To keep the air clean, I also rely on special air filters. These high-efficiency particulate-arresting (HEPA) filters, available at discount drug stores for about $40 to $100, can remove 99.97%+ of the pollen, dust, animal dander, and even bacteria from the air. They are especially effective at preventing infections for those that get a bit stuffy from allergies but can also decrease respiratory infections for everyone. I have several in my pediatric office (you know what waiting rooms are like!) and several in my home, so that the room air is completely filtered six times an hour. Houseplants are also excellent air purifiers (if no one is allergic), although they work much more slowly.
At this year’s science fair at my children’s school, young students performed an elegant experiment using antibiotic soaps. They put a few drops of the soap in one test tube, a few drops diluted 10x in water in the next, a few drops diluted 100x in water in the next, and a few drops diluted 1000x in water in the final tube.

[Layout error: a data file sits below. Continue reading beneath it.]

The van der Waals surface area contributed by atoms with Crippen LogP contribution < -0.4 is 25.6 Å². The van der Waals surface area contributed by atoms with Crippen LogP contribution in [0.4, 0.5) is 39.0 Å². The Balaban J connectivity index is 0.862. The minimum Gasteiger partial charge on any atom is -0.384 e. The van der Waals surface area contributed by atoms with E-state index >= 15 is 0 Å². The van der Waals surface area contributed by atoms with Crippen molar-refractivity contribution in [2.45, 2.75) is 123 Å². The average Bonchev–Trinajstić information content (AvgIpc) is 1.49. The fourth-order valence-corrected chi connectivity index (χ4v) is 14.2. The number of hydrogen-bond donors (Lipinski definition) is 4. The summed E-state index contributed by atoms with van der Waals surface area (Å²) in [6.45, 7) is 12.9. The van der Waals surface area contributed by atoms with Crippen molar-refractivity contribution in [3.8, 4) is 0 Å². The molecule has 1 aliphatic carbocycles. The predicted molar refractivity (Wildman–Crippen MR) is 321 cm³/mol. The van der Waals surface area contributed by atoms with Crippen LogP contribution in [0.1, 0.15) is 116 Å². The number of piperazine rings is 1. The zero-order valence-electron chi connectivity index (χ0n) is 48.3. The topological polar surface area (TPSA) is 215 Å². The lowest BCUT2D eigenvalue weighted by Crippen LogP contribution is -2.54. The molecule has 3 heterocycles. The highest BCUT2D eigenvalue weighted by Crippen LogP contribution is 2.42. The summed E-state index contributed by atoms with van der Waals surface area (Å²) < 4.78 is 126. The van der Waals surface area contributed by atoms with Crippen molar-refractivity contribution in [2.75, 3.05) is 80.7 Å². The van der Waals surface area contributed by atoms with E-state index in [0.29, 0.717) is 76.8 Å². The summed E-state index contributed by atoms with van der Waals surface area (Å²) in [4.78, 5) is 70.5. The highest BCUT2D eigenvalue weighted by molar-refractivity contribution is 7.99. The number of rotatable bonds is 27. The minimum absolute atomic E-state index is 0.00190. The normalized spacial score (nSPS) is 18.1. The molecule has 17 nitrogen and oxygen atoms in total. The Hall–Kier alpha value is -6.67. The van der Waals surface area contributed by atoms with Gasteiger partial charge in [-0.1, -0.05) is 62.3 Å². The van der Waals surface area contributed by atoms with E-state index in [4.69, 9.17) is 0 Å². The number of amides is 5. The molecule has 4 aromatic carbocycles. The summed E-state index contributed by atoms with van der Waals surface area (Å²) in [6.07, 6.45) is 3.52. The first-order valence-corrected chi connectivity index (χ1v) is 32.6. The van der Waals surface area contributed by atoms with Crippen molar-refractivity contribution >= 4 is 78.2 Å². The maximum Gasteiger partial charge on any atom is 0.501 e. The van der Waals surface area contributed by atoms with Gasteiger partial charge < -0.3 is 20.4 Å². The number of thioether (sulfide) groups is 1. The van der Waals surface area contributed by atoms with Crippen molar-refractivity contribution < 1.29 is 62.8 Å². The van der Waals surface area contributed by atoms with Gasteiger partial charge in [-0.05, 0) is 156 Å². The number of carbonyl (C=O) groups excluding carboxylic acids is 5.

They took normal bacteria from classmates’ hands and placed a sample in each tube. All hand bacteria were killed in the first three tubes, but a few survived in the most dilute tube.
They kept these survivors, grew them in an incubator, and repeated the experiment using these hardy bacteria. This time they were able to survive in two of the test tubes. By continuing this process, they were able to breed increasingly resistant bacteria.
The children reasoned that whenever we wash our hands, some areas around the edges get only dilute concentrations of soap. This is the ideal breeding ground for the bacteria we want to avoid. They proved that, as is the case with oral antibiotics, antibiotic soap can produce increasingly troublesome bacteria.
In most cases, antibiotic soap gives no added benefit, and may even increase your chances of getting sick. Note: disinfectants (on surfaces) and antiseptics (on people) mechanically destroy germs. They are different than antibiotics and are useful in preventing infections.
Most common infections are “caught” when the germs get on our hands and then we touch our eyes, noses, or mouths. Proper hand washing is an enormously effective method of prevention. I wash my hands before and after seeing each patient in my office. I recently underwent neck surgery. I’m more pleased that my neurosurgeon scrubbed his hands thoroughly than that he wore sterile gloves. Hand washing is more important.